Former Tesla Executive Questions “Green” Corporate WelfareDavid J. Theroux • Wednesday December 2, 2009 12:28 AM PDT •
In a December 1 article in Wired, “In Role as Kingmaker, the Energy Department Stifles Innovation,” former Tesla Motors Chief Marketing Officer Darryl Siry critiques the federal government’s campaign of “green” corporate welfare for the American automobile industry (Advanced Technology Vehicles Manufacturing Loan Program). With the recent Climategate revelations that indicate that the stampede for mandated reductions in CO2 emissions is based on fraud and junk science, Sury’s comments are especially noteworthy.
Of all of the Department of Energy programs intended to advance the green agenda while stimulating the economy, the Advanced Technology Vehicle Manufacturing incentive to spur the development of cleaner, greener automobiles is perhaps the most ambitious. But it has a downside.
The energy department has approved direct loans to Nissan, Ford, Tesla Motors and Fisker Automotive totaling about $8 billion out of a budget of $25 billion. The magnitude of this program dwarfs other DOE campaigns like the $2.4 billion given to battery and electric vehicle component manufacturers and the $4 billion disbursed for “smart grid” projects.
To the recipients the support is a vital and welcome boost. But this massive government intervention in private capital markets may have the unintended consequence of stifling innovation by reducing the flow of private capital into ventures that are not anointed by the DOE.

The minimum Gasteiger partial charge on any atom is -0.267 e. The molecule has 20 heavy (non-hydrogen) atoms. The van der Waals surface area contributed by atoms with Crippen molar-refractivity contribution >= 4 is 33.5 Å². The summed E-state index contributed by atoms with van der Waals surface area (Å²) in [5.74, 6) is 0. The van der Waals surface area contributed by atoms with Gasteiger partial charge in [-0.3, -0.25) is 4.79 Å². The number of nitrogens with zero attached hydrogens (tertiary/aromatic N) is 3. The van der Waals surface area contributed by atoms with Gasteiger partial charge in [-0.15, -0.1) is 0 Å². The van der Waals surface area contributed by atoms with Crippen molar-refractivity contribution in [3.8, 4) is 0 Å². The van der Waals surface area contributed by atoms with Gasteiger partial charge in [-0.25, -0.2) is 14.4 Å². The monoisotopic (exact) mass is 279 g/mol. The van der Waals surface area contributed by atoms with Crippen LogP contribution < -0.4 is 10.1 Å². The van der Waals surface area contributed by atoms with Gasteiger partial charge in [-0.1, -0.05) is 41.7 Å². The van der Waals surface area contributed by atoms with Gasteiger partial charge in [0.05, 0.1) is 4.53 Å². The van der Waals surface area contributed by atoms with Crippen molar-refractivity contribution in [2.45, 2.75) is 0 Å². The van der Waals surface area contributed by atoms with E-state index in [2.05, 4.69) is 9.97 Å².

As Siry correctly points out, such policies cripple innovation and create enormous economic inefficiency. They are in fact nothing short of classic, national industrial policy or mercantilism or corporatism in which government officials try to plan and control economic development by selecting who wins and who loses.
Startup companies that enjoy DOE support, most notably Tesla Motors and Fisker Automotive, have an extraordinary advantage over potential competitors since they have secured access to capital on very cheap terms. The magnitude of this advantage puts the DOE in the role of kingmaker with the power to vault a small startup with no product on the market—as is the case with Fisker—into a potential global player on the back of government financial support.
As a result, the vibrant and competitive market for ideas chasing venture capital that has been the engine of innovation for decades in the United States is being subordinated to the judgments and political inclinations of a government bureaucracy that has never before wielded such market power.
However instead of proposing an end to such corporatism in order to restore free-market competition and innovation, Siry believes that such corporate welfare should be expanded and broadened for all companies to utilize:
A potential solution to this problem may seem counter-intuitive. The best way to avoid market distortion would be for the DOE to cast the net more broadly and provide loans and grants to a larger number of companies—which ironically means being less selective. Subject to the existing equity matching requirement, this would allow the private markets to function more effectively in funding a broader range of companies and driving more innovation. Several innovative companies with great potential have been in the DOE pipeline for many months. Perhaps it is time for the DOE to stop playing favorites and start spreading the love.
For superb examinations of the economic and social folly of such national industrial policy and corporatism, please see the following books:
HT: Andy Cleary
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